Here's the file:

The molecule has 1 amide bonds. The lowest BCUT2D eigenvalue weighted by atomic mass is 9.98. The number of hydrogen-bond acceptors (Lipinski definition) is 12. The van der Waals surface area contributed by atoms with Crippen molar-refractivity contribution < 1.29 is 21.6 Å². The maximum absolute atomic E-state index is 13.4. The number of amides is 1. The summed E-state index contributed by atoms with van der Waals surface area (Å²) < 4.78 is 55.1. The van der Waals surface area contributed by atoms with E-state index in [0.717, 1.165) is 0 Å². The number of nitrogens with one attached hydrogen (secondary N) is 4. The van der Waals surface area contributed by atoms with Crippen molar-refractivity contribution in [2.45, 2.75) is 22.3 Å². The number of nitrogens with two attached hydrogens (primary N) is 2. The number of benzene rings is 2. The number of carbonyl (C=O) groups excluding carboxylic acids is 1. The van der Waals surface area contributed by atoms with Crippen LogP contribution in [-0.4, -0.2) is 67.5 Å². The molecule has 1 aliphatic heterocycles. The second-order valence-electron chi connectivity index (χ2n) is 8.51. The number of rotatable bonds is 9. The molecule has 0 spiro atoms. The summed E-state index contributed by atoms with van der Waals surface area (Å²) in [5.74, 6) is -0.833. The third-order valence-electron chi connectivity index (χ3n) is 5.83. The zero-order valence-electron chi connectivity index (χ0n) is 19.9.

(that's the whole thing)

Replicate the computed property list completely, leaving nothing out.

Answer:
The molecule has 1 amide bonds. The lowest BCUT2D eigenvalue weighted by atomic mass is 9.98. The number of hydrogen-bond acceptors (Lipinski definition) is 12. The van der Waals surface area contributed by atoms with Crippen molar-refractivity contribution < 1.29 is 21.6 Å². The maximum absolute atomic E-state index is 13.4. The number of amides is 1. The summed E-state index contributed by atoms with van der Waals surface area (Å²) < 4.78 is 55.1. The van der Waals surface area contributed by atoms with E-state index in [0.717, 1.165) is 0 Å². The number of nitrogens with one attached hydrogen (secondary N) is 4. The van der Waals surface area contributed by atoms with Crippen molar-refractivity contribution in [2.45, 2.75) is 22.3 Å². The number of nitrogens with two attached hydrogens (primary N) is 2. The number of benzene rings is 2. The number of carbonyl (C=O) groups excluding carboxylic acids is 1. The van der Waals surface area contributed by atoms with Crippen LogP contribution in [-0.4, -0.2) is 67.5 Å². The molecule has 1 aliphatic heterocycles. The second-order valence-electron chi connectivity index (χ2n) is 8.51. The number of rotatable bonds is 9. The molecule has 0 spiro atoms. The summed E-state index contributed by atoms with van der Waals surface area (Å²) in [5.74, 6) is -0.833. The third-order valence-electron chi connectivity index (χ3n) is 5.83. The zero-order valence-electron chi connectivity index (χ0n) is 19.9.